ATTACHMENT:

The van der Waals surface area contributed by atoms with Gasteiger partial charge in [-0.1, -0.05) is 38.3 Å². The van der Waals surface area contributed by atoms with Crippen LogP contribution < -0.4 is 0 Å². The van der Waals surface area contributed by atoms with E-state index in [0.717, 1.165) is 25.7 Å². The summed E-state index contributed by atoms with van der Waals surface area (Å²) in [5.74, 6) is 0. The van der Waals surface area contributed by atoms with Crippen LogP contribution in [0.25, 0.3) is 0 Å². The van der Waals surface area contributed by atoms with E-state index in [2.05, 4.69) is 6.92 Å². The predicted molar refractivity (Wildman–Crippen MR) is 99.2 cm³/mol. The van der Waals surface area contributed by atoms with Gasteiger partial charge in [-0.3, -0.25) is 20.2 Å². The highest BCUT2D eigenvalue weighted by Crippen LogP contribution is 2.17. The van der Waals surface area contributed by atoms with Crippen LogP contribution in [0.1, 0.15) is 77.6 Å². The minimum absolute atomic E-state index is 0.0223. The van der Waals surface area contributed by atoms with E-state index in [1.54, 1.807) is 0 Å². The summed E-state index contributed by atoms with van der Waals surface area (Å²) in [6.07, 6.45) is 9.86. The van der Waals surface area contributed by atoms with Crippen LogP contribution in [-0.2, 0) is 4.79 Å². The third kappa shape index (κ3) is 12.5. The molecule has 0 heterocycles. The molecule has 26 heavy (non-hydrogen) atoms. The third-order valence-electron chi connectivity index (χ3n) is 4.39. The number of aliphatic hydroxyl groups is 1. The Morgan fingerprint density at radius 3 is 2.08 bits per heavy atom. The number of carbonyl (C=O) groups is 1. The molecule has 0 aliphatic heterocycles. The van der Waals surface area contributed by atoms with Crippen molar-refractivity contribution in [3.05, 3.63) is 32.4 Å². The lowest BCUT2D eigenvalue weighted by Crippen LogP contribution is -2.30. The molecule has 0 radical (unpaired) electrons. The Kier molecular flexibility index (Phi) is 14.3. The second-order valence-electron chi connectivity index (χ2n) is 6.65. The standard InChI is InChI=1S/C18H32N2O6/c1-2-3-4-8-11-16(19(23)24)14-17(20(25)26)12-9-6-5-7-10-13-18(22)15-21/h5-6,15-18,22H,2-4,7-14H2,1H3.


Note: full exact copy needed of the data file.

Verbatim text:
The van der Waals surface area contributed by atoms with Gasteiger partial charge in [-0.1, -0.05) is 38.3 Å². The van der Waals surface area contributed by atoms with Crippen LogP contribution < -0.4 is 0 Å². The van der Waals surface area contributed by atoms with E-state index in [0.717, 1.165) is 25.7 Å². The summed E-state index contributed by atoms with van der Waals surface area (Å²) in [5.74, 6) is 0. The van der Waals surface area contributed by atoms with Crippen LogP contribution in [0.25, 0.3) is 0 Å². The van der Waals surface area contributed by atoms with E-state index in [2.05, 4.69) is 6.92 Å². The predicted molar refractivity (Wildman–Crippen MR) is 99.2 cm³/mol. The van der Waals surface area contributed by atoms with Gasteiger partial charge in [-0.3, -0.25) is 20.2 Å². The highest BCUT2D eigenvalue weighted by Crippen LogP contribution is 2.17. The van der Waals surface area contributed by atoms with Crippen LogP contribution in [0.1, 0.15) is 77.6 Å². The minimum absolute atomic E-state index is 0.0223. The van der Waals surface area contributed by atoms with E-state index in [1.54, 1.807) is 0 Å². The summed E-state index contributed by atoms with van der Waals surface area (Å²) in [6.07, 6.45) is 9.86. The van der Waals surface area contributed by atoms with Crippen LogP contribution in [-0.2, 0) is 4.79 Å². The third kappa shape index (κ3) is 12.5. The molecule has 0 heterocycles. The molecule has 26 heavy (non-hydrogen) atoms. The third-order valence-electron chi connectivity index (χ3n) is 4.39. The number of aliphatic hydroxyl groups is 1. The Morgan fingerprint density at radius 3 is 2.08 bits per heavy atom. The number of carbonyl (C=O) groups is 1. The molecule has 0 aliphatic heterocycles. The van der Waals surface area contributed by atoms with Crippen molar-refractivity contribution in [3.05, 3.63) is 32.4 Å². The lowest BCUT2D eigenvalue weighted by Crippen LogP contribution is -2.30. The molecule has 0 radical (unpaired) electrons. The Kier molecular flexibility index (Phi) is 14.3. The second-order valence-electron chi connectivity index (χ2n) is 6.65. The standard InChI is InChI=1S/C18H32N2O6/c1-2-3-4-8-11-16(19(23)24)14-17(20(25)26)12-9-6-5-7-10-13-18(22)15-21/h5-6,15-18,22H,2-4,7-14H2,1H3.